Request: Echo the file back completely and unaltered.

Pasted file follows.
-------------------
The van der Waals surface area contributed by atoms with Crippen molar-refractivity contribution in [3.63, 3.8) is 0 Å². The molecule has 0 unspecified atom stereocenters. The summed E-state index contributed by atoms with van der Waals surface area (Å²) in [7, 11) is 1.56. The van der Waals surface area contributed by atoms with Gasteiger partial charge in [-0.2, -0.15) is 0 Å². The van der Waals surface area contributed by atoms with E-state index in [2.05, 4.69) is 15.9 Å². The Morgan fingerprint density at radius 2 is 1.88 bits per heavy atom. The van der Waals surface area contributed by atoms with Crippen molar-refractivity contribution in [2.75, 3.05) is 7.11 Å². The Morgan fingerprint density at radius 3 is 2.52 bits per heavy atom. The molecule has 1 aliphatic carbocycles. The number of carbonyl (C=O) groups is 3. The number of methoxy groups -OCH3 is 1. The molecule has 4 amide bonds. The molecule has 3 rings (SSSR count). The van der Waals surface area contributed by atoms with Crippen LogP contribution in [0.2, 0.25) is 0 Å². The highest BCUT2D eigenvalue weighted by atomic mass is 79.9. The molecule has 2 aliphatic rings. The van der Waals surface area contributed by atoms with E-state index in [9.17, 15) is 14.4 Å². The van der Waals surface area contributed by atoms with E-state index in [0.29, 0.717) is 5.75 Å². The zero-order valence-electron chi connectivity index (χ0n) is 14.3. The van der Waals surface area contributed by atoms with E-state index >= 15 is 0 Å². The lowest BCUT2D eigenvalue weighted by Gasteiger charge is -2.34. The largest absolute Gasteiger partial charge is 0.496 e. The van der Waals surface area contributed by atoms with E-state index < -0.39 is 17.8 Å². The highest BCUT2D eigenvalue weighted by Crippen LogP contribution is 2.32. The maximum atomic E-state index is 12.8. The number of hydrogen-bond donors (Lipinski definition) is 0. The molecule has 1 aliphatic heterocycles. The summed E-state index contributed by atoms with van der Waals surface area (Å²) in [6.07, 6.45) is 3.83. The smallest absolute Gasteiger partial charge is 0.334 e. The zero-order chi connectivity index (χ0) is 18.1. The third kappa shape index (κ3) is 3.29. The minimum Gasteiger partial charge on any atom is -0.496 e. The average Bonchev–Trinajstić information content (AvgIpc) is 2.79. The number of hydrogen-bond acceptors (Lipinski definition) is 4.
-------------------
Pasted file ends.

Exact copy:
The van der Waals surface area contributed by atoms with Crippen molar-refractivity contribution in [3.63, 3.8) is 0 Å². The molecule has 0 unspecified atom stereocenters. The summed E-state index contributed by atoms with van der Waals surface area (Å²) in [7, 11) is 1.56. The van der Waals surface area contributed by atoms with Gasteiger partial charge in [-0.2, -0.15) is 0 Å². The van der Waals surface area contributed by atoms with E-state index in [2.05, 4.69) is 15.9 Å². The Morgan fingerprint density at radius 2 is 1.88 bits per heavy atom. The van der Waals surface area contributed by atoms with Crippen molar-refractivity contribution in [2.75, 3.05) is 7.11 Å². The Morgan fingerprint density at radius 3 is 2.52 bits per heavy atom. The molecule has 1 aliphatic carbocycles. The number of carbonyl (C=O) groups is 3. The number of methoxy groups -OCH3 is 1. The molecule has 4 amide bonds. The molecule has 3 rings (SSSR count). The van der Waals surface area contributed by atoms with Crippen LogP contribution in [0.2, 0.25) is 0 Å². The highest BCUT2D eigenvalue weighted by atomic mass is 79.9. The molecule has 2 aliphatic rings. The van der Waals surface area contributed by atoms with E-state index in [9.17, 15) is 14.4 Å². The van der Waals surface area contributed by atoms with E-state index in [0.29, 0.717) is 5.75 Å². The zero-order valence-electron chi connectivity index (χ0n) is 14.3. The van der Waals surface area contributed by atoms with E-state index >= 15 is 0 Å². The lowest BCUT2D eigenvalue weighted by Gasteiger charge is -2.34. The largest absolute Gasteiger partial charge is 0.496 e. The van der Waals surface area contributed by atoms with E-state index < -0.39 is 17.8 Å². The highest BCUT2D eigenvalue weighted by Crippen LogP contribution is 2.32. The maximum atomic E-state index is 12.8. The number of hydrogen-bond donors (Lipinski definition) is 0. The molecule has 1 aliphatic heterocycles. The summed E-state index contributed by atoms with van der Waals surface area (Å²) in [6.07, 6.45) is 3.83. The smallest absolute Gasteiger partial charge is 0.334 e. The zero-order chi connectivity index (χ0) is 18.1. The third kappa shape index (κ3) is 3.29. The minimum Gasteiger partial charge on any atom is -0.496 e. The average Bonchev–Trinajstić information content (AvgIpc) is 2.79. The number of hydrogen-bond acceptors (Lipinski definition) is 4.